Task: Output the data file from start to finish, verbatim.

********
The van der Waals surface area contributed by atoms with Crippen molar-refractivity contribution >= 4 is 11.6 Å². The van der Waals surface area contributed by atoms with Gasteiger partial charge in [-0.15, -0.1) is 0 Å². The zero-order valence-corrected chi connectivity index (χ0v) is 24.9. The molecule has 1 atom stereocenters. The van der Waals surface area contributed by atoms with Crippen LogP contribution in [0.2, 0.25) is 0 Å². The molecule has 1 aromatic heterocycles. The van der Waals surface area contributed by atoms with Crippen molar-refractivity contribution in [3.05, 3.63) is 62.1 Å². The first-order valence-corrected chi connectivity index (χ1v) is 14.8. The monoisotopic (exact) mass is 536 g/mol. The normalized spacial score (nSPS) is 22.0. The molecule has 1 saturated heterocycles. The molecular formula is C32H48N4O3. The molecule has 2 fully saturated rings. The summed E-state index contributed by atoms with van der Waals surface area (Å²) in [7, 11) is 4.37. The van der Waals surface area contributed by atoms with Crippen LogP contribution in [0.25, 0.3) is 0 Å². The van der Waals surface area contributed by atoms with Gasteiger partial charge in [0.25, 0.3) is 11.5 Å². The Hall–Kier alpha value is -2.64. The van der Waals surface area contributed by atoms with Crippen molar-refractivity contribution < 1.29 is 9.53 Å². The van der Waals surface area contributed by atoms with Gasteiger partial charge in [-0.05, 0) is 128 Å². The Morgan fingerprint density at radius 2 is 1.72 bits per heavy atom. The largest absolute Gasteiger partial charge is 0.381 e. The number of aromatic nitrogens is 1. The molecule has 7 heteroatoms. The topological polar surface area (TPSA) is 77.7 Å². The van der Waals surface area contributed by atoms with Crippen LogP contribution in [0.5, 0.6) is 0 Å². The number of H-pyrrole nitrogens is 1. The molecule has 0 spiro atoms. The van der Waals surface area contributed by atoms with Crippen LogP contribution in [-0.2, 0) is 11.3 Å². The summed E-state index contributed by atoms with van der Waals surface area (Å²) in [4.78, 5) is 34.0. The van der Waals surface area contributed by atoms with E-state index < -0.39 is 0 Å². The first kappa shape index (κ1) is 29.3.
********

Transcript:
The van der Waals surface area contributed by atoms with Crippen molar-refractivity contribution >= 4 is 11.6 Å². The van der Waals surface area contributed by atoms with Gasteiger partial charge in [-0.15, -0.1) is 0 Å². The zero-order valence-corrected chi connectivity index (χ0v) is 24.9. The molecule has 1 atom stereocenters. The van der Waals surface area contributed by atoms with Crippen LogP contribution in [0.2, 0.25) is 0 Å². The molecule has 1 aromatic heterocycles. The van der Waals surface area contributed by atoms with Crippen molar-refractivity contribution in [3.05, 3.63) is 62.1 Å². The first-order valence-corrected chi connectivity index (χ1v) is 14.8. The monoisotopic (exact) mass is 536 g/mol. The normalized spacial score (nSPS) is 22.0. The molecule has 1 saturated heterocycles. The molecular formula is C32H48N4O3. The molecule has 2 fully saturated rings. The summed E-state index contributed by atoms with van der Waals surface area (Å²) in [7, 11) is 4.37. The van der Waals surface area contributed by atoms with Crippen LogP contribution in [0.25, 0.3) is 0 Å². The van der Waals surface area contributed by atoms with Gasteiger partial charge in [0.25, 0.3) is 11.5 Å². The Hall–Kier alpha value is -2.64. The van der Waals surface area contributed by atoms with Crippen molar-refractivity contribution < 1.29 is 9.53 Å². The van der Waals surface area contributed by atoms with Gasteiger partial charge in [-0.05, 0) is 128 Å². The Morgan fingerprint density at radius 2 is 1.72 bits per heavy atom. The largest absolute Gasteiger partial charge is 0.381 e. The number of aromatic nitrogens is 1. The molecule has 7 heteroatoms. The topological polar surface area (TPSA) is 77.7 Å². The van der Waals surface area contributed by atoms with Crippen LogP contribution in [0.5, 0.6) is 0 Å². The number of H-pyrrole nitrogens is 1. The molecule has 0 spiro atoms. The van der Waals surface area contributed by atoms with Crippen LogP contribution in [-0.2, 0) is 11.3 Å². The summed E-state index contributed by atoms with van der Waals surface area (Å²) in [4.78, 5) is 34.0. The van der Waals surface area contributed by atoms with E-state index < -0.39 is 0 Å². The first kappa shape index (κ1) is 29.3.